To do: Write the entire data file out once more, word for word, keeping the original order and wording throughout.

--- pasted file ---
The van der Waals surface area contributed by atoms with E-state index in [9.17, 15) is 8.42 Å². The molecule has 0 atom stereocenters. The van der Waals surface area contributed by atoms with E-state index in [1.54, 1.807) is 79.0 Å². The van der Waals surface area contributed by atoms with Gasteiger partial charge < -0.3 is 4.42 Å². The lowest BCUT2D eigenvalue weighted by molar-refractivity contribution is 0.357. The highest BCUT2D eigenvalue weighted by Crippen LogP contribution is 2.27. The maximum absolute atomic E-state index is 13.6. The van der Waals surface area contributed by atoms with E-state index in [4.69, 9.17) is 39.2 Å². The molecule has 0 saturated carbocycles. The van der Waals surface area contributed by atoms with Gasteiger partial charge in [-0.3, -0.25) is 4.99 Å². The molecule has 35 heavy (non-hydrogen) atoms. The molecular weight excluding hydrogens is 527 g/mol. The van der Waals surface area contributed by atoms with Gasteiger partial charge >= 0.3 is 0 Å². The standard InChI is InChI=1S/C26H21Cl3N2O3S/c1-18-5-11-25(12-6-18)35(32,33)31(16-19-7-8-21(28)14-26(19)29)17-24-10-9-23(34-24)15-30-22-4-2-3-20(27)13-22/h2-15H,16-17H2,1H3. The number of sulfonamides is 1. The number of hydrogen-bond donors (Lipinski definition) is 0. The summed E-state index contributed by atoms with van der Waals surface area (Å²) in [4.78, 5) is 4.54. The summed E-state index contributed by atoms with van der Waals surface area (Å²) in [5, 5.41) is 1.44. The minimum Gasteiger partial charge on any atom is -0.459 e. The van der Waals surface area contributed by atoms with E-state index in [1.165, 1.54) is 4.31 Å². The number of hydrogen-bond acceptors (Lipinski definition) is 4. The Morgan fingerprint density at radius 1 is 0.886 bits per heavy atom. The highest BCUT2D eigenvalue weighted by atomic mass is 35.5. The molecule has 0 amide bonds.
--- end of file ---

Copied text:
The van der Waals surface area contributed by atoms with E-state index in [9.17, 15) is 8.42 Å². The molecule has 0 atom stereocenters. The van der Waals surface area contributed by atoms with E-state index in [1.54, 1.807) is 79.0 Å². The van der Waals surface area contributed by atoms with Gasteiger partial charge < -0.3 is 4.42 Å². The lowest BCUT2D eigenvalue weighted by molar-refractivity contribution is 0.357. The highest BCUT2D eigenvalue weighted by Crippen LogP contribution is 2.27. The maximum absolute atomic E-state index is 13.6. The van der Waals surface area contributed by atoms with E-state index in [4.69, 9.17) is 39.2 Å². The molecule has 0 saturated carbocycles. The van der Waals surface area contributed by atoms with Gasteiger partial charge in [-0.3, -0.25) is 4.99 Å². The molecule has 35 heavy (non-hydrogen) atoms. The molecular weight excluding hydrogens is 527 g/mol. The van der Waals surface area contributed by atoms with Gasteiger partial charge >= 0.3 is 0 Å². The standard InChI is InChI=1S/C26H21Cl3N2O3S/c1-18-5-11-25(12-6-18)35(32,33)31(16-19-7-8-21(28)14-26(19)29)17-24-10-9-23(34-24)15-30-22-4-2-3-20(27)13-22/h2-15H,16-17H2,1H3. The number of sulfonamides is 1. The number of hydrogen-bond donors (Lipinski definition) is 0. The summed E-state index contributed by atoms with van der Waals surface area (Å²) in [4.78, 5) is 4.54. The summed E-state index contributed by atoms with van der Waals surface area (Å²) in [5, 5.41) is 1.44. The minimum Gasteiger partial charge on any atom is -0.459 e. The van der Waals surface area contributed by atoms with E-state index in [1.165, 1.54) is 4.31 Å². The number of hydrogen-bond acceptors (Lipinski definition) is 4. The Morgan fingerprint density at radius 1 is 0.886 bits per heavy atom. The highest BCUT2D eigenvalue weighted by atomic mass is 35.5. The molecule has 0 amide bonds.